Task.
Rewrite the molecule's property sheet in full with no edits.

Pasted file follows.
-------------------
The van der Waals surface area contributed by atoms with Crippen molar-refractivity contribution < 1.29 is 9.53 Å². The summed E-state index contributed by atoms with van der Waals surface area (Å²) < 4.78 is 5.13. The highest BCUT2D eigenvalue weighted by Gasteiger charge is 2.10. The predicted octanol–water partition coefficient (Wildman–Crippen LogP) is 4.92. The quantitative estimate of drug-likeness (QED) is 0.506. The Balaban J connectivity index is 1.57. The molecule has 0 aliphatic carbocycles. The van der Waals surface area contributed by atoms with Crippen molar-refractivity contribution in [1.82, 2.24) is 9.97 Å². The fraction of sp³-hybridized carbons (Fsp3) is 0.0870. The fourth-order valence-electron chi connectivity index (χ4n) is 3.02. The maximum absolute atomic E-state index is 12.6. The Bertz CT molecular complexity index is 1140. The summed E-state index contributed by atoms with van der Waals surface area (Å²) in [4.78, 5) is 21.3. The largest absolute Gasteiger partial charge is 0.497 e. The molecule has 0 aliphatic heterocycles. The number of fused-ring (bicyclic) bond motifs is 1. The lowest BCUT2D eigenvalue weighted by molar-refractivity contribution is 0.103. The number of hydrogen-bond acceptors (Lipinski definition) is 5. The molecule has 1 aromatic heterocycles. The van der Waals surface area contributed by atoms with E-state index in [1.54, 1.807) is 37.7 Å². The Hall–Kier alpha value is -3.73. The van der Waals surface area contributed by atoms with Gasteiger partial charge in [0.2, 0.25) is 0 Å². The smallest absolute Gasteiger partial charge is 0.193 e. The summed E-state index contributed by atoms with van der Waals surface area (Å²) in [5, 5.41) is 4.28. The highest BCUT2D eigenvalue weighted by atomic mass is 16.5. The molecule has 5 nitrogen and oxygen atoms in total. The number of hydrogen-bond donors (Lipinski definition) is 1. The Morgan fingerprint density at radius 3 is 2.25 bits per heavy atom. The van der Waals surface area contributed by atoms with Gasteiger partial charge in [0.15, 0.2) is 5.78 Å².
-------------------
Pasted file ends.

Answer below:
The van der Waals surface area contributed by atoms with Crippen molar-refractivity contribution < 1.29 is 9.53 Å². The summed E-state index contributed by atoms with van der Waals surface area (Å²) < 4.78 is 5.13. The highest BCUT2D eigenvalue weighted by Gasteiger charge is 2.10. The predicted octanol–water partition coefficient (Wildman–Crippen LogP) is 4.92. The quantitative estimate of drug-likeness (QED) is 0.506. The Balaban J connectivity index is 1.57. The molecule has 0 aliphatic carbocycles. The van der Waals surface area contributed by atoms with Crippen molar-refractivity contribution in [1.82, 2.24) is 9.97 Å². The fraction of sp³-hybridized carbons (Fsp3) is 0.0870. The fourth-order valence-electron chi connectivity index (χ4n) is 3.02. The maximum absolute atomic E-state index is 12.6. The Bertz CT molecular complexity index is 1140. The summed E-state index contributed by atoms with van der Waals surface area (Å²) in [4.78, 5) is 21.3. The largest absolute Gasteiger partial charge is 0.497 e. The molecule has 0 aliphatic heterocycles. The number of fused-ring (bicyclic) bond motifs is 1. The lowest BCUT2D eigenvalue weighted by molar-refractivity contribution is 0.103. The number of hydrogen-bond acceptors (Lipinski definition) is 5. The molecule has 1 aromatic heterocycles. The van der Waals surface area contributed by atoms with E-state index in [1.54, 1.807) is 37.7 Å². The Hall–Kier alpha value is -3.73. The van der Waals surface area contributed by atoms with Gasteiger partial charge in [0.2, 0.25) is 0 Å². The smallest absolute Gasteiger partial charge is 0.193 e. The summed E-state index contributed by atoms with van der Waals surface area (Å²) in [5, 5.41) is 4.28. The highest BCUT2D eigenvalue weighted by atomic mass is 16.5. The molecule has 5 nitrogen and oxygen atoms in total. The number of hydrogen-bond donors (Lipinski definition) is 1. The Morgan fingerprint density at radius 3 is 2.25 bits per heavy atom. The van der Waals surface area contributed by atoms with Gasteiger partial charge in [0.15, 0.2) is 5.78 Å².